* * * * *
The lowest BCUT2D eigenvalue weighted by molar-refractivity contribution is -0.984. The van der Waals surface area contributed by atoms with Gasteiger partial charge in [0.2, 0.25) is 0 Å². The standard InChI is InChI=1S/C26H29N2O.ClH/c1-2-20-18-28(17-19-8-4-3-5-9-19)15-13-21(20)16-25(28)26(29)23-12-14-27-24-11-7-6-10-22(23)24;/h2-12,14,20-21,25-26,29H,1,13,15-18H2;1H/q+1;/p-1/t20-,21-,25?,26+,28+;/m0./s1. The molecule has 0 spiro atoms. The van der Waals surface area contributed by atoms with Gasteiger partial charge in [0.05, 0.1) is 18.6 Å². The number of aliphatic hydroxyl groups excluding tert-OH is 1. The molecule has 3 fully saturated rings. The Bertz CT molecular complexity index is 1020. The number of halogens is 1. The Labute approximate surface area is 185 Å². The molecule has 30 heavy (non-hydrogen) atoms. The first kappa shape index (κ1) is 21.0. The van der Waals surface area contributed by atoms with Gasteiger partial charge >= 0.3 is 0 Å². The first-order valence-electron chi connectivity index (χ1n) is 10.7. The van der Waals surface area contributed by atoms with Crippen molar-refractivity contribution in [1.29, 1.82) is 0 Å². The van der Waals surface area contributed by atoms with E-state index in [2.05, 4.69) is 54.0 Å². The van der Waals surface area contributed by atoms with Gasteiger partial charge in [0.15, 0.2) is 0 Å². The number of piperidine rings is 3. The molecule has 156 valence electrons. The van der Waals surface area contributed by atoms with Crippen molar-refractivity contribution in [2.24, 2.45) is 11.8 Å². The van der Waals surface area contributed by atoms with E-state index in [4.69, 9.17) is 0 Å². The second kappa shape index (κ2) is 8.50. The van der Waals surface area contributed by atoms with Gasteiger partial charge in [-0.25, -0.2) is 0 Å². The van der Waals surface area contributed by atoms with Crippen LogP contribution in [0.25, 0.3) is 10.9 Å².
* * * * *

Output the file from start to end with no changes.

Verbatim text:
The lowest BCUT2D eigenvalue weighted by molar-refractivity contribution is -0.984. The van der Waals surface area contributed by atoms with Gasteiger partial charge in [0.2, 0.25) is 0 Å². The standard InChI is InChI=1S/C26H29N2O.ClH/c1-2-20-18-28(17-19-8-4-3-5-9-19)15-13-21(20)16-25(28)26(29)23-12-14-27-24-11-7-6-10-22(23)24;/h2-12,14,20-21,25-26,29H,1,13,15-18H2;1H/q+1;/p-1/t20-,21-,25?,26+,28+;/m0./s1. The molecule has 0 spiro atoms. The van der Waals surface area contributed by atoms with Gasteiger partial charge in [0.05, 0.1) is 18.6 Å². The number of aliphatic hydroxyl groups excluding tert-OH is 1. The molecule has 3 fully saturated rings. The Bertz CT molecular complexity index is 1020. The number of halogens is 1. The Labute approximate surface area is 185 Å². The molecule has 30 heavy (non-hydrogen) atoms. The first kappa shape index (κ1) is 21.0. The van der Waals surface area contributed by atoms with Gasteiger partial charge >= 0.3 is 0 Å². The first-order valence-electron chi connectivity index (χ1n) is 10.7. The van der Waals surface area contributed by atoms with Crippen molar-refractivity contribution in [1.29, 1.82) is 0 Å². The van der Waals surface area contributed by atoms with E-state index in [2.05, 4.69) is 54.0 Å². The van der Waals surface area contributed by atoms with Gasteiger partial charge in [0.15, 0.2) is 0 Å². The number of piperidine rings is 3. The molecule has 156 valence electrons. The van der Waals surface area contributed by atoms with Crippen molar-refractivity contribution in [2.24, 2.45) is 11.8 Å². The van der Waals surface area contributed by atoms with E-state index in [4.69, 9.17) is 0 Å². The second kappa shape index (κ2) is 8.50. The van der Waals surface area contributed by atoms with Gasteiger partial charge in [-0.25, -0.2) is 0 Å². The van der Waals surface area contributed by atoms with Crippen LogP contribution in [0.25, 0.3) is 10.9 Å².